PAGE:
then stay awake a little longer while you validate it.  

I recently used a vishay IR remote sensor in an app that had to run on about 10uA - fortunately I
could arrange that the transmitted signal lasted for about half a second, and this allowed a
sufficienlty low duty cycle on the receiver to get the current low enough.


2007\07\07@182501 by Debbie

flavicon
face

--- Jinx <spam_OUTjoecolquittTakeThisOuTspamclear.net.nz> wrote:


> You might be able to wake the PIC periodically to power the
> sensor but you'll have to do the maths to see if that will save
> power overall and whether that is actually going to see the IR
>
> I've done a low power (10uA) PIR sensor, but the beauty of
> the PIR sensors is that they are active only in the very low IR
> spectrum, pretty much just heat, and do the filtering for you

That's an idea. Why not use one of those ultra-low Iq IR sensors we talked
about a while back, Jinx? Matsushita --> Napion sensor? Standby drain is
~5-10uA? You'd give the sensor 2 bursts from your Tx: the first one to wake up
the u-controller, wait a moment for the PIC to configure the system, then give
it a 2nd burst with the data. If you had an Rx/Tx on each side, you could
probly get it to handshake. Just my 20c worth.
Debbie


     ____________________________________________________________________________________ Yahoo!7 Mail has just got even bigger and better with unlimited storage on all webmail accounts.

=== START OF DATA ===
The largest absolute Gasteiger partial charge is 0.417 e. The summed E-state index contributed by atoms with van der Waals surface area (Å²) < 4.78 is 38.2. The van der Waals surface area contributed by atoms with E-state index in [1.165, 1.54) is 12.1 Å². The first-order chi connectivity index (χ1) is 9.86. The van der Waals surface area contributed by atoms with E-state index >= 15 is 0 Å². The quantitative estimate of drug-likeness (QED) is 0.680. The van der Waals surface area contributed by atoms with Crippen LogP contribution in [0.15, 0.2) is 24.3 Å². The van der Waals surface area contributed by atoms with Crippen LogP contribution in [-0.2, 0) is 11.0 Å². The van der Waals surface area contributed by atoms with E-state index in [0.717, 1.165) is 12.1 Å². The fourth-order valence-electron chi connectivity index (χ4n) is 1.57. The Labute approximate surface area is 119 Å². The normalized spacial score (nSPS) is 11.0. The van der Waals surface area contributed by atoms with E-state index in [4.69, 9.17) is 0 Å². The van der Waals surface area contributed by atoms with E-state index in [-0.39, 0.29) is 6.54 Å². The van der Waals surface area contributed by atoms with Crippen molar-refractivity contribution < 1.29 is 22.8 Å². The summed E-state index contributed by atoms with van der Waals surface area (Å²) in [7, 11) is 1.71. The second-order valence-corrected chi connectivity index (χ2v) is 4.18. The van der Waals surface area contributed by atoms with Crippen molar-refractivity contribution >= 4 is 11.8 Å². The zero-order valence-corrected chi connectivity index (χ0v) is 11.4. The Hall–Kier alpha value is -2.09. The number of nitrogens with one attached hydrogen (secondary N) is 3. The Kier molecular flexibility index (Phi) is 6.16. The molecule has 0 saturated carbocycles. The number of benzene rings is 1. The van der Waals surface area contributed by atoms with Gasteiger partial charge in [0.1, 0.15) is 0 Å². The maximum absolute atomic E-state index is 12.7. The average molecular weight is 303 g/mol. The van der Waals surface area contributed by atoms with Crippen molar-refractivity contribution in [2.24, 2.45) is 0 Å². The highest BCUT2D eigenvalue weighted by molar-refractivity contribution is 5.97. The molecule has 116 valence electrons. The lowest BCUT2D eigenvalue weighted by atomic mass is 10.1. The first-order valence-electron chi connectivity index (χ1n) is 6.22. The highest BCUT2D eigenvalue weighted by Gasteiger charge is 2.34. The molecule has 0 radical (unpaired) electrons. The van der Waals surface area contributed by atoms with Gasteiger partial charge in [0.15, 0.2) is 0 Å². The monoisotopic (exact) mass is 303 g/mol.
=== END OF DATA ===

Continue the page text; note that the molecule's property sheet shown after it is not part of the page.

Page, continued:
http://au.docs.yahoo.com/mail/unlimitedstorage.html



2007\07\08@215402 by Robert Rolf

picon face

Debbie wrote:
> --- Jinx <.....joecolquittKILLspamspam@spam@clear.net.nz> wrote:
>
>>You might be able to wake the PIC periodically to power the
>>sensor but you'll have to do the maths to see if that will save
>>power overall and whether that is actually going to see the IR
>>
>>I've done a low power (10uA) PIR sensor, but the beauty of
>>the PIR sensors is that they are active only in the very low IR
>>spectrum, pretty much just heat, and do the filtering for you
>
>
> That's an idea. Why not use one of those ultra-low Iq IR sensors we talked
> about a while back, Jinx? Matsushita --> Napion sensor? Standby drain is
> ~5-10uA? You'd give the sensor 2 bursts from your Tx: the first one to wake up
> the u-controller, wait a moment for the PIC to configure the system, then give
> it a 2nd burst with the data. If you had an Rx/Tx on each side, you could
> probly get it to handshake. Just my 20c worth.
> Debbie

Or like the Sony protocol, have a very long initial 'bit' for "AGC" as they
called it. Essentially a long space (IR carrier), then modulation after the IR
receiver stabilizes and the PIC wakes up. Or do you have to conserve power on
the emitter side as well?

R

More... (looser matching)
- Last day of these posts
- In 2007 , 2008 only
- Today
- New search...